Ask 100 hockey minds the secret to constructing a contending playoff roster and you'll probably get 100 different answers.
Amidst the sea of answers, however, you're likely to hear a few common themes.
It takes a lot of talent, a little bit of luck, a healthy dose of youthful exuberance, and perhaps most importantly, a group of focused veterans that elevate their game to a new level once adversity inevitably makes its first of many appearances.
Sometimes it takes a mind-blowing performance from the aforementioned veterans.
Other times it takes a quick reminder these opportunities are few and far between - a reminder that often beckons the entire team to seize the day before regret replaces anticipation.
And once in a while, it takes both.
"I'm not frustrated at all, to be honest," explained Price following game 4 of the first round series versus the Toronto Maple Leafs. "I believe in these guys. These guys are talented guys. I see their shots in practice every day. I have no doubt that they have the ability to score goals. They're trying out there. I know they are. It's going to come."
Price didn't just offer lip service to his struggling forwards when they needed it most, he provided the type of performance that would embolden any player to take the next step and seize the opportunity before them.
Through the first two rounds, Price managed to maintain a sparkling .935 all-situations save percentage, as well as saving 5.3 goals above the expected average (GSAA), essentially sealing both Toronto and Winnipeg's fate in the process.
Every time Price denied a perfect scoring opportunity, opponents clutched their sticks a little tighter, until ultimately there was nothing left but a little dust, frustration, and an early postseason exit.
Following Price's lead, the Canadiens received a strong showing from a slew of veterans, some hungry for their first taste from Lord Stanley's Cup, others looking to once again renew their love affair with the world's most beautiful trophy.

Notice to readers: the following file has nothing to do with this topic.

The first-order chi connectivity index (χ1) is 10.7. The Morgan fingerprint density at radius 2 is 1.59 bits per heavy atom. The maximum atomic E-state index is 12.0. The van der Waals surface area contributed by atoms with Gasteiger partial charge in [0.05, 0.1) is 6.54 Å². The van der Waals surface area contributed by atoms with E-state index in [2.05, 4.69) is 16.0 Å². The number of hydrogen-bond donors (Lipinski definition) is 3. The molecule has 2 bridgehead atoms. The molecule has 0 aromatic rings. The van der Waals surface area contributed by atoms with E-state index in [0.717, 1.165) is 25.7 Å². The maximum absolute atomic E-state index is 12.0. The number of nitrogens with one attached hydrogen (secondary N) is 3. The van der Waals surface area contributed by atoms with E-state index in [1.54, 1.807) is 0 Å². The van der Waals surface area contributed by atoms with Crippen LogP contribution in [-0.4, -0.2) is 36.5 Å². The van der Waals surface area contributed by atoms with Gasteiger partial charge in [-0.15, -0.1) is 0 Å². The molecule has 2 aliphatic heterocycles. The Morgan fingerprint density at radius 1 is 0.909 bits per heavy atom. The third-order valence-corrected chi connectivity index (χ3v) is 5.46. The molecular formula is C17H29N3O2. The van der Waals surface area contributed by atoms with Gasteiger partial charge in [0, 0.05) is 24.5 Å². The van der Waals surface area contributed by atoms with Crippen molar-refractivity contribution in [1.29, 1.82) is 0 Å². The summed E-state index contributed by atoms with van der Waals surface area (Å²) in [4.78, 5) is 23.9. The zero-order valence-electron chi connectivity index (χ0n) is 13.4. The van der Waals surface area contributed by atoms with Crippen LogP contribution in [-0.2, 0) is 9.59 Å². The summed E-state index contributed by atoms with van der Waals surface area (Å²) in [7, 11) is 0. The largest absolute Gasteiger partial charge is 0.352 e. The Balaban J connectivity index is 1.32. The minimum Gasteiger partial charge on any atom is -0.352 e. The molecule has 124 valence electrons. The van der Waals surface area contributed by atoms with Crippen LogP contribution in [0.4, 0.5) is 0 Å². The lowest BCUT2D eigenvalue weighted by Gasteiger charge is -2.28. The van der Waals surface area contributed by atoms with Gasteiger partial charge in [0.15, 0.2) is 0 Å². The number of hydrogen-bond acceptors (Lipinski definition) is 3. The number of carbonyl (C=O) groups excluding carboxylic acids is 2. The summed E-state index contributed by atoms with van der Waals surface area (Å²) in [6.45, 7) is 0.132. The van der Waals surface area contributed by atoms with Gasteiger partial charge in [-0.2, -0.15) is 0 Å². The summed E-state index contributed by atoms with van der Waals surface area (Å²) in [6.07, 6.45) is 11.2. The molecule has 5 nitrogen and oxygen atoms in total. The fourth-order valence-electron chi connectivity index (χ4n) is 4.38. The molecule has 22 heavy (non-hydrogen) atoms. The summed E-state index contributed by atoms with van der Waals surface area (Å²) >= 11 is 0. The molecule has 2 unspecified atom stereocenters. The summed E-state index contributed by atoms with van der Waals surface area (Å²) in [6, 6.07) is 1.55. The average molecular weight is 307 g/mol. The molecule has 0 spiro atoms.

The latter is epitomized by none other than Tyler Toffoli, who has quickly established himself as a dominant force on the ice and a fan favorite among Canadiens supporters, due to his penchant for scoring epic goals, as well as his quick embrace of the city he now calls home.
One could cite a bevy of advanced statistics to elaborate on his value to the team, but when it comes down to it, there's a very easy way to explain Toffoli's impact: the Canadiens needed an offensive hero, and Toffoli was happy to oblige.
"He wants to make the difference," said head coach Dominique Ducharme."He's such a smart player that he can really analyze well what he's doing from one game to another, to see what works."
You could argue Toffoli and Price are leading the charge both in the locker room and on the ice, but as we all know, it takes an entire cast of hungry, intelligent veterans to make it to this point in the playoffs, particularly as the 16th seed.
Players such as Joel Armia, Brendan Gallagher, Tomas Tatar, Josh Anderson, Artturi Lehkonen, Paul Byron, and Eric Staal, who have all taken turns providing the offensive spark the Canadiens needed to dismantle two teams that were heavily favored over the Canadiens. Not to mention, Jonathan Drouin's invaluable contributions throughout the regular season.